Texting, Tweeting, Mobile Internet. New Platforms for Democratic Debate in Africa
|Title||Texting, Tweeting, Mobile Internet. New Platforms for Democratic Debate in Africa|
|Subtitle / Series Title||New issue of the fesmedia Africa series|
|Year of Publication||2011|
|Number of Pages||51pp|
|Publisher||fesmedia Africa, Friedrich-Ebert-Stiftung|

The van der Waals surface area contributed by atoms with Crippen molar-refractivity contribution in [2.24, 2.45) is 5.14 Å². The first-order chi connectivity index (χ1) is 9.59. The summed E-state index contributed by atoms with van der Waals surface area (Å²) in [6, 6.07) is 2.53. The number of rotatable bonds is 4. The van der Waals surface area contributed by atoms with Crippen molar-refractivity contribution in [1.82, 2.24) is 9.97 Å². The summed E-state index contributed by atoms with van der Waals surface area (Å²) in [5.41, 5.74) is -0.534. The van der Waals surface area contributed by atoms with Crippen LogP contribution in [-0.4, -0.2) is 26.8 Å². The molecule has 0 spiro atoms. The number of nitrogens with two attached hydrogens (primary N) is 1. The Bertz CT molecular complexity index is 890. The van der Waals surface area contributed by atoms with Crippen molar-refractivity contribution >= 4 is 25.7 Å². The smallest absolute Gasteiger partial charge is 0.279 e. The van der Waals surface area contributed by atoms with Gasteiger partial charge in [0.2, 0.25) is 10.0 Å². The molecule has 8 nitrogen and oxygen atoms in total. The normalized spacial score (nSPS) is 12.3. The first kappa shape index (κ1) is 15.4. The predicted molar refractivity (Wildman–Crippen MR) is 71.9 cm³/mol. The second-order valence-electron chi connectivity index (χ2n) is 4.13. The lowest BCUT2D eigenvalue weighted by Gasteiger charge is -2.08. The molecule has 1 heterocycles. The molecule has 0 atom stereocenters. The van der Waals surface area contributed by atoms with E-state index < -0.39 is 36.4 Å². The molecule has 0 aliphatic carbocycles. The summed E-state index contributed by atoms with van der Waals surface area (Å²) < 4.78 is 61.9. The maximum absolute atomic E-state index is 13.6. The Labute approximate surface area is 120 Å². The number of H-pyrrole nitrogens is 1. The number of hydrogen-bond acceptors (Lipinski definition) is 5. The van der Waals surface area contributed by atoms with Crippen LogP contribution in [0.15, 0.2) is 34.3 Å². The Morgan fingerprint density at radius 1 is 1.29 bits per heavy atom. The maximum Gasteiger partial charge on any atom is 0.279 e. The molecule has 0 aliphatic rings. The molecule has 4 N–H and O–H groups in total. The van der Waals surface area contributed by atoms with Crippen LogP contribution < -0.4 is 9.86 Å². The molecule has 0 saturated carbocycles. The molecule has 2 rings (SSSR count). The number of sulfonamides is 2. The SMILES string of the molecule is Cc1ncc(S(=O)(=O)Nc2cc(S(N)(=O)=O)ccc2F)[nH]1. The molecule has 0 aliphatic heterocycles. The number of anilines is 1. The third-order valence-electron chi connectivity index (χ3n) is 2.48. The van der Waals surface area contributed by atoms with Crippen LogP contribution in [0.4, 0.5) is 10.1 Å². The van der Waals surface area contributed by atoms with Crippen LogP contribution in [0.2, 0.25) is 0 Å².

"As unrest gathers pace across the African continent, seemingly spreading to countries south of the Sahara, the significance of social media as perceived by African governments is highlighted by measures such as the banning of Twitter’s SMS service by Cameroonian authorities. In order to pre-empt popular uprisings in the run-up to the presidential elections in 2011, Cameroon forced mobile phone operator MTN to end its partnership with Twitter. The micro-blogging website had previously provided a service to Cameroonian users allowing followers to subscribe to automatic SMS updates. This meant that twitterers could reach their followers irrespective of whether those were online or not. As long as their mobile phones were active, followers were able to receive instant SMS updates from the users they followed on Twitter. This technology is said to have played a significant role in the coordination of the Egyptian protests that led to the ousting of Hosni Mubarak." (from the introduction to the study) About the authorTom Sarrazin holds a Master’s degree in Communication and Media Studies, English Studies and Spanish Studies from the University of Leipzig, Germany. He has studied at universities in Europe, Africa and Asia and has gained hands-on experience during assignments in a number of African countries. His particular areas of interest have included communication and development as well as development co-operation in the context of African and Latin American countries. He also has extensive experience in new media, web publishing and homepage administration. fesmedia Africa is the media project of the Friedrich-Ebert-Stiftung (FES) Africa based in Windhoek, Namibia. We are working towards a political, legal and regulatory framework for the media which follows international human rights law, the relevant protocols of the African Union (AU) and declarations of the Southern African Development Community (SADC) or other regional standards in Africa.